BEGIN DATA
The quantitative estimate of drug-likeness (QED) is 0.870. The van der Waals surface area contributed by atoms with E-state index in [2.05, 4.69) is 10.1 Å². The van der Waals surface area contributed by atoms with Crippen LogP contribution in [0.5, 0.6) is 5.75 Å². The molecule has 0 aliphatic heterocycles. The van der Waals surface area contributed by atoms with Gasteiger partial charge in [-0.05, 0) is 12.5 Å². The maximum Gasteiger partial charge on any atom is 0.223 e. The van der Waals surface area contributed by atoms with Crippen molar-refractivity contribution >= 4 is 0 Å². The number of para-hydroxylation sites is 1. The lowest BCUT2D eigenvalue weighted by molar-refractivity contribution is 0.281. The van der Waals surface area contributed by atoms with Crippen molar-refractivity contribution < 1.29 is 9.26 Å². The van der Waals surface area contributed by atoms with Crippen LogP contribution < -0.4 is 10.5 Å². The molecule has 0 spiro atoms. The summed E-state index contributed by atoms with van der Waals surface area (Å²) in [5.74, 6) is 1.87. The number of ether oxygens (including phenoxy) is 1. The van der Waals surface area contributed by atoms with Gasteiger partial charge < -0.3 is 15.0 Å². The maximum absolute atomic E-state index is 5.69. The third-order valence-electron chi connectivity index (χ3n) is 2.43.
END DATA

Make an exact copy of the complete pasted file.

The quantitative estimate of drug-likeness (QED) is 0.870. The van der Waals surface area contributed by atoms with E-state index in [2.05, 4.69) is 10.1 Å². The van der Waals surface area contributed by atoms with Crippen LogP contribution in [0.5, 0.6) is 5.75 Å². The molecule has 0 aliphatic heterocycles. The van der Waals surface area contributed by atoms with Gasteiger partial charge in [-0.05, 0) is 12.5 Å². The maximum Gasteiger partial charge on any atom is 0.223 e. The van der Waals surface area contributed by atoms with Crippen molar-refractivity contribution >= 4 is 0 Å². The number of para-hydroxylation sites is 1. The lowest BCUT2D eigenvalue weighted by molar-refractivity contribution is 0.281. The van der Waals surface area contributed by atoms with Crippen molar-refractivity contribution < 1.29 is 9.26 Å². The van der Waals surface area contributed by atoms with Crippen LogP contribution < -0.4 is 10.5 Å². The molecule has 0 spiro atoms. The summed E-state index contributed by atoms with van der Waals surface area (Å²) in [5.74, 6) is 1.87. The number of ether oxygens (including phenoxy) is 1. The van der Waals surface area contributed by atoms with Gasteiger partial charge < -0.3 is 15.0 Å². The maximum absolute atomic E-state index is 5.69. The third-order valence-electron chi connectivity index (χ3n) is 2.43.